From pv magazine USA
In a year that has witnessed strong growth of renewable generation and declines in fossil-fuel production, the new edition of the U.S. Energy Information Administration’s (EIA) Electric Power Monthly report confirms that solar and wind are the fastest growing sources of U.S. electricity.
In the month of July, solar, including distributed generation, accounted for nearly 3.5% of the nation’s total energy generation, up nearly 20% from 2.8% in July 2019. In the January-July 2020 period, solar accounted for nearly 3.4% of the country’s generation, up 22.2% from the 2019 year-to-date mark of 2.6%.
It should be noted that these figures only factor in solar PV generation. Solar thermal generation provided modest additions.
When all renewable energy sources are taken into account, clean energy made up 9.5% of all electricity generation in July, excluding hydroelectric, and 16% with hydroelectric included. On the year, non-hydro renewables provided 13% of all generation, up from 11% in 2019. Renewables with hydroelectric provided 21.2% of total electrical output, up from 19.2% a year ago.
This breakout year for renewables was underscored by the month of May, where renewable resources reached an all-time high share of the country’s electricity generation at 25.3%. These gains have been driven by the growth of wind and solar.
Hydropower is down 2% on the year, geothermal is down 2.9%, biomass is down 5.6%, and biofuels is down 14.5%. Yet as hard as some of those renewable generation sources have fallen, no fuel type has had a harder fall than coal.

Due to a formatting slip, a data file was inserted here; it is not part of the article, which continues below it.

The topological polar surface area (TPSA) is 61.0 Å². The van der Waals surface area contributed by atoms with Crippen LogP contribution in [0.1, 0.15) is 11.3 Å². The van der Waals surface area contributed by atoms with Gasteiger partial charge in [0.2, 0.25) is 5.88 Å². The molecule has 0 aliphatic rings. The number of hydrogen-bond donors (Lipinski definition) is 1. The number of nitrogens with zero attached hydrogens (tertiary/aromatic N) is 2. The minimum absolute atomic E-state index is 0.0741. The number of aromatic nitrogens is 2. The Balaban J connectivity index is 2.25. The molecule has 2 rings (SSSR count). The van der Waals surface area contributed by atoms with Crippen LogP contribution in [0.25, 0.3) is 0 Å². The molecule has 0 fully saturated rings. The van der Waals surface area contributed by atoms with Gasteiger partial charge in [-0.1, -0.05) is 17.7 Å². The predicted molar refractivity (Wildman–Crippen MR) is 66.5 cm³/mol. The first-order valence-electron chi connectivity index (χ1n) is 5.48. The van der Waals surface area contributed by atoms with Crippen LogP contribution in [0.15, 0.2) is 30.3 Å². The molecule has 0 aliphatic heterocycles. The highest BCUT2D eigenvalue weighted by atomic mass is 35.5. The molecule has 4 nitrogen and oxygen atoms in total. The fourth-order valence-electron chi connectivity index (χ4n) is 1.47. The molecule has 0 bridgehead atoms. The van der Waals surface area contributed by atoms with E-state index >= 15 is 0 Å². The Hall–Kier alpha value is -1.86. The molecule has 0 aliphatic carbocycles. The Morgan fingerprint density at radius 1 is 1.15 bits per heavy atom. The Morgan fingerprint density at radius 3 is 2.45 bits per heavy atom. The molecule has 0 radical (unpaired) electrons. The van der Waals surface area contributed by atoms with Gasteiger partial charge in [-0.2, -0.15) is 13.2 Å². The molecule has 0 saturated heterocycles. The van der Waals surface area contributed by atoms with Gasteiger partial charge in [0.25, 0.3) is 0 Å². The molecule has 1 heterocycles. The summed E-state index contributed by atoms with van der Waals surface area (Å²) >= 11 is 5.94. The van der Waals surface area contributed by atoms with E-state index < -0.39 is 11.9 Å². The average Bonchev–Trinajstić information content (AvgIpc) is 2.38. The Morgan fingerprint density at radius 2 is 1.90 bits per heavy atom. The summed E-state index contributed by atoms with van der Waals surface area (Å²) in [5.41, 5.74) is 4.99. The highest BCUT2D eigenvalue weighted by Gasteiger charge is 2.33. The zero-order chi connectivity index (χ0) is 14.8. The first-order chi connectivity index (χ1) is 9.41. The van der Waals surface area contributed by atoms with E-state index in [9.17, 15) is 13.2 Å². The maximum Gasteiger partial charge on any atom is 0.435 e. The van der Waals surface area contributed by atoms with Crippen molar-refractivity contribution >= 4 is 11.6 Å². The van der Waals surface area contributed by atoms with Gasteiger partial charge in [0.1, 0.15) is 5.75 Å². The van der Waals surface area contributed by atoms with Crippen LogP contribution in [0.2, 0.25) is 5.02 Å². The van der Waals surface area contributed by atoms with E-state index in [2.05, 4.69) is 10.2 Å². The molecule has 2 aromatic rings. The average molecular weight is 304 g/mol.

Renewables have produced almost one-fifth more electricity than coal through July, sitting at 19.6%. On its own, electrical generation by coal is 27.5% lower than it was through this point last year and has accounted for just 17.8% of the nation’s total. And while not as stark as coal, renewables have generated 6.7% more electricity than nuclear power, which fell 1.7% over the first seven months of 2020.
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Nice to see progress, but the energy transition is moving to slow in US. Solar PV could with out much effort cover 20 % of the total production and demand of electricity in the US. They could reach around 280GW solar installations in 2030 if they install around 20GW each year from 2020 to 2030. Hydro, wind and solar should cover more than 40% of electricity production in 2030. The last 40-60% are the hardest part. That will need much more storage capacity, and probably also are substantiel effort in preparing the grid for large amount for electricity that will be moved around from production sites from country side to big cities.
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